Posts Tagged ‘therapy goals’

Therapy needs to fit in with your family life

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Hi all,

Last week I attended the Asia Pacific Autism Conference and one of the big take-home messages (which I am always going on about) was “how important it is to fit the therapy to the child rather than the child to the therapy”. This is incredibly important and also a great way of distinguishing good quality therapy from more generic approaches that may not be effective, or sustainable.

As you may know, I strongly believe that every child’s intervention plan needs to take into consideration the unique and individual differences of the child with autism. But what is equally important and often overlooked, is that the intervention must also take into consideration the values, circumstances, and lifestyle of the FAMILY for it to be most effective and sustainable. Read more …

Is Your Child’s Therapy Team Really Working Together?

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Often organisations and professionals that work with your child with autism may pride themselves on the fact that they work collaboratively and holistically with the other service providers in your child’s team.

Though I must admit that this statement confuses me a little and I will tell you why…

I think that when most professionals say this they mean that they ‘discuss’ their therapy goals with the other professionals or autism working togethertherapists who are working with your child.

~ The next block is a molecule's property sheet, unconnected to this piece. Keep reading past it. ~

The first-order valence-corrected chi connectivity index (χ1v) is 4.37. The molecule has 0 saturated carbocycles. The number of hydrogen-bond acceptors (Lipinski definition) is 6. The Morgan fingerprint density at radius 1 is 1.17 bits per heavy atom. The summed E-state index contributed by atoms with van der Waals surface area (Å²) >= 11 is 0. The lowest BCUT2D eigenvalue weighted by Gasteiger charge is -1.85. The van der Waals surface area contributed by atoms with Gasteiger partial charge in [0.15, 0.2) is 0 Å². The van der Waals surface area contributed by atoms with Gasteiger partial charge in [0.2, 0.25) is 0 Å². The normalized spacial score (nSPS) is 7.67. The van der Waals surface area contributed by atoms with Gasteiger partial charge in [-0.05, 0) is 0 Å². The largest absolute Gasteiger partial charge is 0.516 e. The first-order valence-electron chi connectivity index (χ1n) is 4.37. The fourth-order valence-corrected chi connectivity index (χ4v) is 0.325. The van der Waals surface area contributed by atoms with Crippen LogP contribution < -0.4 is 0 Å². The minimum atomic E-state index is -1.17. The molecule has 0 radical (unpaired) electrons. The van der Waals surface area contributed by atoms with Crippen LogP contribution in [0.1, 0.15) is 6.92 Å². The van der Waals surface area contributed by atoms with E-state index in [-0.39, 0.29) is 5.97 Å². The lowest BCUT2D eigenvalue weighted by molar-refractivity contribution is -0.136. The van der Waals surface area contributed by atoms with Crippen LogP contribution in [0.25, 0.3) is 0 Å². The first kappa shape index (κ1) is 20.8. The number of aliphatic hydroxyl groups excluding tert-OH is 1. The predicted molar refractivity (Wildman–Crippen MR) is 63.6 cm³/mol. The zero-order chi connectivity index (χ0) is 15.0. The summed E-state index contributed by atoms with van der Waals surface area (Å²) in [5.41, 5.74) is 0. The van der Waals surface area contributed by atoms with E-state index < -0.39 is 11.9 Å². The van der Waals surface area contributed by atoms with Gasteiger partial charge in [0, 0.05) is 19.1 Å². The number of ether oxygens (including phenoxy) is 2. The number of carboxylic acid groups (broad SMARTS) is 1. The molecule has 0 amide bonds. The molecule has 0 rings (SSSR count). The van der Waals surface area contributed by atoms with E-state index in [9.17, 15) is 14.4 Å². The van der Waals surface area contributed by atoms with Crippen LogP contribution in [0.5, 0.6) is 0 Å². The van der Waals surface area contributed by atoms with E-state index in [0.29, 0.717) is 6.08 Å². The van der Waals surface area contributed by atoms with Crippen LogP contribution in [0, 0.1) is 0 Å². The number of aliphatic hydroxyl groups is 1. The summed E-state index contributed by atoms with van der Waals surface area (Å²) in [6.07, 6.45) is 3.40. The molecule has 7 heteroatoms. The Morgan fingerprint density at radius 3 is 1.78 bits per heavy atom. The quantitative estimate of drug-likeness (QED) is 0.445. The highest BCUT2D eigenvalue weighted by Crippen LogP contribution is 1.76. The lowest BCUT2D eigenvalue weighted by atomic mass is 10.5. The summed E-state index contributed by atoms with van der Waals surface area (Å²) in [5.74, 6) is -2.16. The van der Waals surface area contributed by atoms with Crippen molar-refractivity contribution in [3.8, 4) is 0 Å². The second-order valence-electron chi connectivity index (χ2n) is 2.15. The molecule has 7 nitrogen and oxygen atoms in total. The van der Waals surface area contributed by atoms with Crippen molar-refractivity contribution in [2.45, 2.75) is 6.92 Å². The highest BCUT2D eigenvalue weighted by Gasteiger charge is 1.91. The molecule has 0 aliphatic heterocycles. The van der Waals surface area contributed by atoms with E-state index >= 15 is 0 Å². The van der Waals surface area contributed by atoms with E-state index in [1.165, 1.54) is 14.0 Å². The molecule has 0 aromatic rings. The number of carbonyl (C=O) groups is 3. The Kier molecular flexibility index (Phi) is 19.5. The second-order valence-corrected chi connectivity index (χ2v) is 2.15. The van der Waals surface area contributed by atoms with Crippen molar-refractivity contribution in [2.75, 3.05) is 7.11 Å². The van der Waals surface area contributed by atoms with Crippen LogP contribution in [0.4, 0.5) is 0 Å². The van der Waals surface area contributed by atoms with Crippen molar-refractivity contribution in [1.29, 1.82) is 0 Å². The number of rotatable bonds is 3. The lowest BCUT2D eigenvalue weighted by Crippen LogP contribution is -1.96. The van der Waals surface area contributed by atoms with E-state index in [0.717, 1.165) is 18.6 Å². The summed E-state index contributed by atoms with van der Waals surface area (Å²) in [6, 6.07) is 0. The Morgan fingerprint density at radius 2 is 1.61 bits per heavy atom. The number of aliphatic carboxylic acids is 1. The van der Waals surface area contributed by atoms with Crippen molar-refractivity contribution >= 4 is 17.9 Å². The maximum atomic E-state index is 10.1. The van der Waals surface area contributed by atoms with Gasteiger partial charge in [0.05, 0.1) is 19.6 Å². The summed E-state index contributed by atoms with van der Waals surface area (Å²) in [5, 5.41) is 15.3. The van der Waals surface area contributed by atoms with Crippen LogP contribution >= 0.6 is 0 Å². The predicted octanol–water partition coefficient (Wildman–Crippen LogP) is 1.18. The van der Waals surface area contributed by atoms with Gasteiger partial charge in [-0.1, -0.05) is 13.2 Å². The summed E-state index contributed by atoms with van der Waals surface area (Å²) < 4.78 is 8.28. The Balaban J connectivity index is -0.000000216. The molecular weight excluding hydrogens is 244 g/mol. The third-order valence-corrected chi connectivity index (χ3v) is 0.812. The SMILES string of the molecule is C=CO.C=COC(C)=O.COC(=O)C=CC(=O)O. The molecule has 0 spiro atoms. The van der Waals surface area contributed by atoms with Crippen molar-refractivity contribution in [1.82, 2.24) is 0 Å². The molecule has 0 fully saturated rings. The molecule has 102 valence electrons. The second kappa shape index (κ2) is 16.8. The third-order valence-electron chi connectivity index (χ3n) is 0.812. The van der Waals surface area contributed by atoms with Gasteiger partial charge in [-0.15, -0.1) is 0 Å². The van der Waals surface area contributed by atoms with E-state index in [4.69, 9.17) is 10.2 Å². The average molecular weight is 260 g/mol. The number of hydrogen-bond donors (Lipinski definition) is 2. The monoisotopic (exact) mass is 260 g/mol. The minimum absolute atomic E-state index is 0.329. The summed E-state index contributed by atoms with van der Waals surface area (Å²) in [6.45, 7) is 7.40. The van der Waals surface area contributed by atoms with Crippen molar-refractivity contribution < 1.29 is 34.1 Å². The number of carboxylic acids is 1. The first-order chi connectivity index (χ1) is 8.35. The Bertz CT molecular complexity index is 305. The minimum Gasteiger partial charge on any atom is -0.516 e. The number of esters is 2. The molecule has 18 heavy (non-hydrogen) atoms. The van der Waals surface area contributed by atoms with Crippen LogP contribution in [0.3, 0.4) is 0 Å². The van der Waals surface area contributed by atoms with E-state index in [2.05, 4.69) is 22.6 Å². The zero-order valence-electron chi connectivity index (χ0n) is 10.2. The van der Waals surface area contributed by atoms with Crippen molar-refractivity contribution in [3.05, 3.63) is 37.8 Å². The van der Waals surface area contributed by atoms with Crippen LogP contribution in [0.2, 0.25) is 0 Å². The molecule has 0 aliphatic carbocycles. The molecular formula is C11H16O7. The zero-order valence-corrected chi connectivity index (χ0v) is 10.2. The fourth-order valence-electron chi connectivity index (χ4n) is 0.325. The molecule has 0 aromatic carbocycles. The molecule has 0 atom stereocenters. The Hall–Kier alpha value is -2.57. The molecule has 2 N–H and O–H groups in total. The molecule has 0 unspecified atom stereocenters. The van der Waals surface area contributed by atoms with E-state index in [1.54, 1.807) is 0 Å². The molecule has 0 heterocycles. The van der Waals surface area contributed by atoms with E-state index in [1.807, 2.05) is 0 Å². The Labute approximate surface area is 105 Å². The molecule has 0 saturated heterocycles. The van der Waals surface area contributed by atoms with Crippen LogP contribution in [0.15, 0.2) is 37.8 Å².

This might sound ideal but unless all the team members are actually implementing the treatment goals in the SAME way, the child’s program will not be consistent and can often be very confusing for the child.

What you need to keep consistent in your child’s program is the ‘therapy style’ or the way that you and your therapists interact with your child when you are working on these goals. Read more …

A Quickie but a Goodie!

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Howdy all,

This week’s tip as the subject says is a quickie, but a goodie 😉

Have you ever noticed that after your child has been jumping on the trampoline, swimming, swinging, playing chasings or basically just moving around that they are a lot more talkative and chatty, or if your child is not talking yet that they are playing around with their vocalisations more?

Well there is a reason for this…

Movement stimulates the language areas of the brain. Read more …

Nutty therapy idea that worked! Help improve the attention span of your child with autism

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Hey all,

Welcome again to our new readers out there!

Apologies that I wasn’t able to send out my regular weekly tip last week. I was fortunate to have a few days off with my family which was a very nice break.

This week I thought I would share with you a new and slightly ‘nutty’ therapy idea that I only trialed for the very first time this week. Because each of the children I treat are so unique, I’m constantly testing and trialing new therapy strategies to find out what works and what doesn’t in order to get the breakthroughs and results that families are desperate to see.

So I really wanted to share this one with you because it worked wonders for this client of mine, Sam.

It still blows me away how incredible it is that such a small change in therapy can make such a huge difference.

Read more …

What makes your child tick?

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People are often curious what is the ‘secret to my success’ when working with children with autism and I reply by saying… “I always work with the strengths and motivations of the children I treat.”

Working in this way is a ‘no brainer’ to me and it puzzles me why more professionals do not work in this way.

It doesn’t matter what your child is motivated by, you can always use this to build other areas of development. Let me give you an example… Read more …